In the late 1990’s, Reep was approached by the Norwegian national side. Their manager Egil Olsen was also a keen data analyst and had admired the work of Reep for many years. Together they discussed strategies for more than five hours. Olsen employed Reep’s tactics and the Norwegian’s beat England 2-0 and Reep was watching the game as Norway’s guest of honour. Reep’s strategy of direct, offensive football led to England’s downfall and he was once again vindicated.
Thorald Charles Reep died at the age of 97, in 2002, just as technology and data analysis exploded across the footballing landscape. For some he was a groundbreaker who recognised that analysing both your own and your opponents state of play could impact on your ability to win – and for others he was scorned as an out-dated pencil and paper magician with no real stronghold on the game.
The 1950’s brought with it a plethora of change. Post-war Britain was still in the ferocious grip of rationing and austerity. Football allowed for passionate engagement not always found elsewhere and facilitated much needed entertainment. Crowd sizes swelled and football started to take on the shape we recognise today.
Reep’s motivation was always about the game and finding ways to claw efficient wins each week. He worked on the basic premise of – how can you score the most goals and what can you do to ensure that you meet the first objective?
He came to the conclusion that teams needed, on average, to score three goals per match to allow them to finish the league in a prime position. He then focussed on possession and how much time on the ball a team needed, how many shots were needed to create a goal and where the prime places shots should be taken from.
Some of his notable conclusions include:
Reep’s vision was pioneering and he used data analysis to prove it. Efficiency and simplicity – the driving force behind wins. And, the data backed him up. Where teams employed his tactics there would be reversal of fortunes or success built on.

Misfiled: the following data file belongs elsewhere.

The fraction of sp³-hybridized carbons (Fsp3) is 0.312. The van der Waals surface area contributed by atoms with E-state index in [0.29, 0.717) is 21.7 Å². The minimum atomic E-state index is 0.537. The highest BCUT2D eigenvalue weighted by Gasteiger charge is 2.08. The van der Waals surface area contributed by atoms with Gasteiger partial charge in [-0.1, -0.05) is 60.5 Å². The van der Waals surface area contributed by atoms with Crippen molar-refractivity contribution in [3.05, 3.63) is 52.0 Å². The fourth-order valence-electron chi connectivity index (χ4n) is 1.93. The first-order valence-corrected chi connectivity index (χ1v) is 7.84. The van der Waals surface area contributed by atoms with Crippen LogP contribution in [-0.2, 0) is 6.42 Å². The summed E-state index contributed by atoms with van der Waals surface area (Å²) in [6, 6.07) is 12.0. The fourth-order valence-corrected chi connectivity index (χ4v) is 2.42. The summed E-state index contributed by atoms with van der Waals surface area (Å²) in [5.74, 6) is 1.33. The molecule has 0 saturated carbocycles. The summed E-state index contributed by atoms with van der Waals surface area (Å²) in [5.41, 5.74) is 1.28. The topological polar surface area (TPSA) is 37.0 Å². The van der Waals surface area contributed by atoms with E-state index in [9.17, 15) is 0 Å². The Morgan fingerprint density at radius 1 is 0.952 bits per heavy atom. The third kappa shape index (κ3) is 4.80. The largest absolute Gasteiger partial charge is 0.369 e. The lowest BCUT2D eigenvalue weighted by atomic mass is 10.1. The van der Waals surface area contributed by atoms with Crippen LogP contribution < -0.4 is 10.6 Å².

In its hey-day, during the 1950’s this tactic saw instant, notable results. And Reep vehemently argued that the long-ball strategy was not about incorporating a directionless state-of-play but encouraging attackers and wingers to make the most of every and any opportunity that came their way. The concept of getting the ball as close to your opponents goal allowed for threatening play and the possibility of scoring whilst reducing the possibility of losing the ball.
The FA started to collect data during the fifties but didn’t really understand how these statistics could influence or move the game forward. Charles Reep did. By the end of the 1950’s the FA would have up to ten data analysts tracking the game, their understanding secured by thinking like Reep had done more than a decade earlier.
Yet, as is often the case, what makes the man, breaks the man too. Reeps apparent dedication to playing the long-ball ultimately became regarded as a ploy to simply ‘hoof’ the ball and was disregarded by many. And, in the 1980’s the style of play changed and Reep tactics appeared to fall out of favour.
Neil Lanham, one of Reep’s analysts pointed out, “Charles Reep invented a method of telling you the truth of what happens on the field of play, of recording what actually takes place. He didn’t invent any system of play. He told you what happened and people didn’t like it – so they wanted to shoot the messenger.”
Reep was no fool and he understood that he riled some sophisticats in the footballing community. He was also aware that academics had attempted to prove his modelling was tainted and discredit his findings.
At the time, Reep’s data analysts (with no input from Reep) were working with two English league managers, Graham Taylor and Dave Bassett. The analysts used Reep’s method of note-taking and both teams were successful – perhaps the perfect rebuttal to the critics.
After working with football clubs, Reep spent his time writing for publications, discussing the game and considering different styles of play. He wrote for newspapers and a footballing magazine called The Punter.
Data now consumes the game of football, it’s an ever present, multi million pound part of the game. Within the last decade the development of data analytics within football has been phenomenal. Owners like FSG at Liverpool have seen the potential of a data driven approach and developed an impressive team of data scientists to improve performance across the clubs.
Over recent years companies including StatsBomb have developed their data products that are now used worldwide, also supporting and providing specific data for Women’s Football and looking to provide more tools for analysts to use.
Data is now used worldwide with leagues and clubs using data extensively. Clubs around the world are now using data extensively with data companies now working with clubs in Ligue 1, Serie A, MLS and many more.
As Artificial Intelligence technologies continue to develop, data analysts are now looking to see how AI, Machine Learning and Data can also help to provide the competitive advantage that was started several years ago.
Yet for many people, it started with one man, a notebook and a set of symbols to help recount each kick of the ball. A romantic story maybe, a footballing genius certainly. An underrated hero – you decide.